three . six . five [012] Cars at Midnight

Late last night I was in my kitchen grubbing out on a midnight snack. As I ate, I noticed son’s toy cars on our glass dinner table. I stared for a while and from my angle there was as nice reflection coming off the table surface and thought it would make for a good picture, so I grabbed my camera and mounted it to my tripod, threw my SB-600 in CLS mode and ended up with this:

This image was taken with Nikkor 50mm f/1.4 AF-S
Exposure settings: 1/15 sec @ f/2.2 – ISO400

The shot was a little plain, and you can notice that the DOF is shallow enough that the back ends of the cars are out of focus. So I stopped down the aperture to f/5.6, and also added some lights in the back, I figured an image could always use a little bokeh! So I grabbed some old rope lights, strung them up several feet behind the cars and shot this:

This image was taken with Nikkor 50mm f/1.4 AF-S
Exposure settings: 1/15 sec @ f/5.6 – ISO400

Then I said, how cool would it be to do some light painting with this? This is where it became a challenge. I wanted to keep the same aperture as I was happy with the bokeh from the rope lights. However, to do light painting you need a slow shutter speed.  I opted for 10 seconds, but at f/5.6 this would overexpose the shot too much. I think in order to achieve nice out of focus bokeh AND some cool light painting effects you need some density filters to cut down the amount of light getting into the camera. So I had to stop down all the way to f/16 in order to do some light painting without over exposing the shot. Here are the results:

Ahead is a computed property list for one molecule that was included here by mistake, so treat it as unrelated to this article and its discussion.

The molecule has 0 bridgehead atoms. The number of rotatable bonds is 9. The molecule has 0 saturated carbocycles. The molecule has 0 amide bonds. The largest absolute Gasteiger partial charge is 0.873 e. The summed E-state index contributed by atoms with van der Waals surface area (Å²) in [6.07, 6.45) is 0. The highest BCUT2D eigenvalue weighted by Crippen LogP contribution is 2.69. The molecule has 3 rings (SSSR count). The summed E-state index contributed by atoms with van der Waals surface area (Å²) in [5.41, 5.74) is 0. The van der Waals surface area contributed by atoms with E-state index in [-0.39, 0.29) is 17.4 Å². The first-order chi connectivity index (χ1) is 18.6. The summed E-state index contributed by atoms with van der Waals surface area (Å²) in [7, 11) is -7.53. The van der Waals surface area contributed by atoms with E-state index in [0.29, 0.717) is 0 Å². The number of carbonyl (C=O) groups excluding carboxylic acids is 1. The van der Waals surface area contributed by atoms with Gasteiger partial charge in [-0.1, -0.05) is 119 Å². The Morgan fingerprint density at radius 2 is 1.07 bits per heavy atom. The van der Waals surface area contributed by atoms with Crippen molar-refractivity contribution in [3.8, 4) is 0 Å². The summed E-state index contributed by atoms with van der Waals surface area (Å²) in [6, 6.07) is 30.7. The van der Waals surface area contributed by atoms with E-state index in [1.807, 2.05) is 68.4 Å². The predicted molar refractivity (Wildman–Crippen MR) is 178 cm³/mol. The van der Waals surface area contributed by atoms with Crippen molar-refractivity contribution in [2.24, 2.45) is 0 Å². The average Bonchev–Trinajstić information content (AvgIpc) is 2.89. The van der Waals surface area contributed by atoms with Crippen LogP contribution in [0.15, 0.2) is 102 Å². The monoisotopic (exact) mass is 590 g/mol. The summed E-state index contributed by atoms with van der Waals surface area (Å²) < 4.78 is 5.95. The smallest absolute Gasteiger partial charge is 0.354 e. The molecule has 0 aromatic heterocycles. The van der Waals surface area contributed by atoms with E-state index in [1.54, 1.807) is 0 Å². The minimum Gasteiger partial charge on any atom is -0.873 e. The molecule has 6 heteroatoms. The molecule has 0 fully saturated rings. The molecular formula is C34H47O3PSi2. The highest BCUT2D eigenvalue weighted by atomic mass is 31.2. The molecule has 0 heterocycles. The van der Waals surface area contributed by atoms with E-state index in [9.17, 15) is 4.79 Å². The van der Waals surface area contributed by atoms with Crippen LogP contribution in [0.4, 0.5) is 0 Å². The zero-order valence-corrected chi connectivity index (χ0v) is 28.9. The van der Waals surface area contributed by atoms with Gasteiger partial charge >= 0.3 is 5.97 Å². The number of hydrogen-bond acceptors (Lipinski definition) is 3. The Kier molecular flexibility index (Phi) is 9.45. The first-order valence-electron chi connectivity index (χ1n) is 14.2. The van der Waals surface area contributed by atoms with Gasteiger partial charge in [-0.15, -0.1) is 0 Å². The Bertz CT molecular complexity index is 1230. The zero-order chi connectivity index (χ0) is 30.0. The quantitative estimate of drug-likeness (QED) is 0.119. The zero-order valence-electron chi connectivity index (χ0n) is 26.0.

This image was taken with Nikkor 50mm f/1.4 AF-S
Exposure settings: 10 sec @ f/16 – ISO100

I used my iPhone’s flash to do the light painting, next time I’ll use a smaller light that is more easier to maneuver. Light painting is really fun and I will be sure to do more projects like this in the future.

This image was taken with Nikkor 50mm f/1.4 AF-S
Exposure settings: 10 sec @ f/16 – ISO100

I got the “spotlights” by briefly turning on the iPhone flashlight with it pointed directly at the camera. The pointed star effect on the lights are an artifact from the high aperture used. So if you ever want that look from the sun or streetlights (called the “sun star” effect) bump up your aperture! (Yes that was a TIP!) Here are a few more shots from my little “project”. Next time I may use a person as a subject, and will use different colored lights.

This image was taken with Nikkor 50mm f/1.4 AF-S
Exposure settings: 10 sec @ f/16 – ISO100

This image was taken with Nikkor 50mm f/1.4 AF-S
Exposure settings: 10 sec @ f/16 – ISO100

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